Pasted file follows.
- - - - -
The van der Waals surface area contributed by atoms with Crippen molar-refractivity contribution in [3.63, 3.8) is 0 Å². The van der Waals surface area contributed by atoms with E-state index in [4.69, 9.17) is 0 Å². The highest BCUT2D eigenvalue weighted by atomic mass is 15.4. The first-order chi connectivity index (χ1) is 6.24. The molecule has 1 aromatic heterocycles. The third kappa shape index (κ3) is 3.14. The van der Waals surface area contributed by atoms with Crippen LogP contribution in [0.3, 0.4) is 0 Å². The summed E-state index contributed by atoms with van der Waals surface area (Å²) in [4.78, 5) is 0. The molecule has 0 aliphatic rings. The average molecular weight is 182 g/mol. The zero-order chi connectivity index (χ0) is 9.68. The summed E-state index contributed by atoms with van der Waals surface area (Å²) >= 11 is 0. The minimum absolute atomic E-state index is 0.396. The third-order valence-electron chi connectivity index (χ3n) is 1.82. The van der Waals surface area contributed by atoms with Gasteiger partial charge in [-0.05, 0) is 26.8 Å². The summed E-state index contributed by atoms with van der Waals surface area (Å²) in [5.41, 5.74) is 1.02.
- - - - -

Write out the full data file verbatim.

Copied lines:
The van der Waals surface area contributed by atoms with Crippen molar-refractivity contribution in [3.63, 3.8) is 0 Å². The van der Waals surface area contributed by atoms with E-state index in [4.69, 9.17) is 0 Å². The highest BCUT2D eigenvalue weighted by atomic mass is 15.4. The first-order chi connectivity index (χ1) is 6.24. The molecule has 1 aromatic heterocycles. The third kappa shape index (κ3) is 3.14. The van der Waals surface area contributed by atoms with Crippen LogP contribution in [0.3, 0.4) is 0 Å². The summed E-state index contributed by atoms with van der Waals surface area (Å²) in [4.78, 5) is 0. The molecule has 0 aliphatic rings. The average molecular weight is 182 g/mol. The zero-order chi connectivity index (χ0) is 9.68. The summed E-state index contributed by atoms with van der Waals surface area (Å²) >= 11 is 0. The minimum absolute atomic E-state index is 0.396. The third-order valence-electron chi connectivity index (χ3n) is 1.82. The van der Waals surface area contributed by atoms with Gasteiger partial charge in [-0.05, 0) is 26.8 Å². The summed E-state index contributed by atoms with van der Waals surface area (Å²) in [5.41, 5.74) is 1.02.